The consequences of a government system being offline can be detrimental to national security. Chaos engineering employs specific practices and tools to create a shift in mindset and pushes everyone to design the system with failures in mind.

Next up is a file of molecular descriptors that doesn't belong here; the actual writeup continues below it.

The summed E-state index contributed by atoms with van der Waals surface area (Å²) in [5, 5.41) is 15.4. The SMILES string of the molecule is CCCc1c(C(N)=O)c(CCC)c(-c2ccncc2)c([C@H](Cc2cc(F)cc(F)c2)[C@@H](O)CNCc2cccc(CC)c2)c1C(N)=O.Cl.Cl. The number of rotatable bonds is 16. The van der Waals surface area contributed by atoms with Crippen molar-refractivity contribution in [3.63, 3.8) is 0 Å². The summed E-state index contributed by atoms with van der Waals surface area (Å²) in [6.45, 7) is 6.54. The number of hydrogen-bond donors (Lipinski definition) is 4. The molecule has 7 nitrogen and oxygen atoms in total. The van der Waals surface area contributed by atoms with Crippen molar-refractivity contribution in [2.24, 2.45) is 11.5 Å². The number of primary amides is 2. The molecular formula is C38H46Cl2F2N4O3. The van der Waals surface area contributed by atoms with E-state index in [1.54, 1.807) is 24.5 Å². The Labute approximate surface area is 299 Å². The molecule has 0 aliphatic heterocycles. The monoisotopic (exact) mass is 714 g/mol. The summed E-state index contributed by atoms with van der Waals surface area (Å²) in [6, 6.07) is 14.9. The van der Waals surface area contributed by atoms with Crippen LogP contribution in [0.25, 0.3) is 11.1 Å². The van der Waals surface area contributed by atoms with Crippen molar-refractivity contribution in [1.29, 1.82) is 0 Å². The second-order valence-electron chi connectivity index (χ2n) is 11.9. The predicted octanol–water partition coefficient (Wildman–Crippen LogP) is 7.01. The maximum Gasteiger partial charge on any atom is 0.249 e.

Chaos engineering assumes and introduces failure, rather than minimalizing and reacting to it. This shift in philosophy can create two important effects. First, code developers and their leadership become more comfortable responding to unanticipated system problems, since chaos engineering practices force them to deal with the unpredictable and undesired. Second, the infrastructure becomes more resilient and fault tolerant by becoming more modular and debuggable. This paper explores the benefits and risks to applying chaos engineering in the government.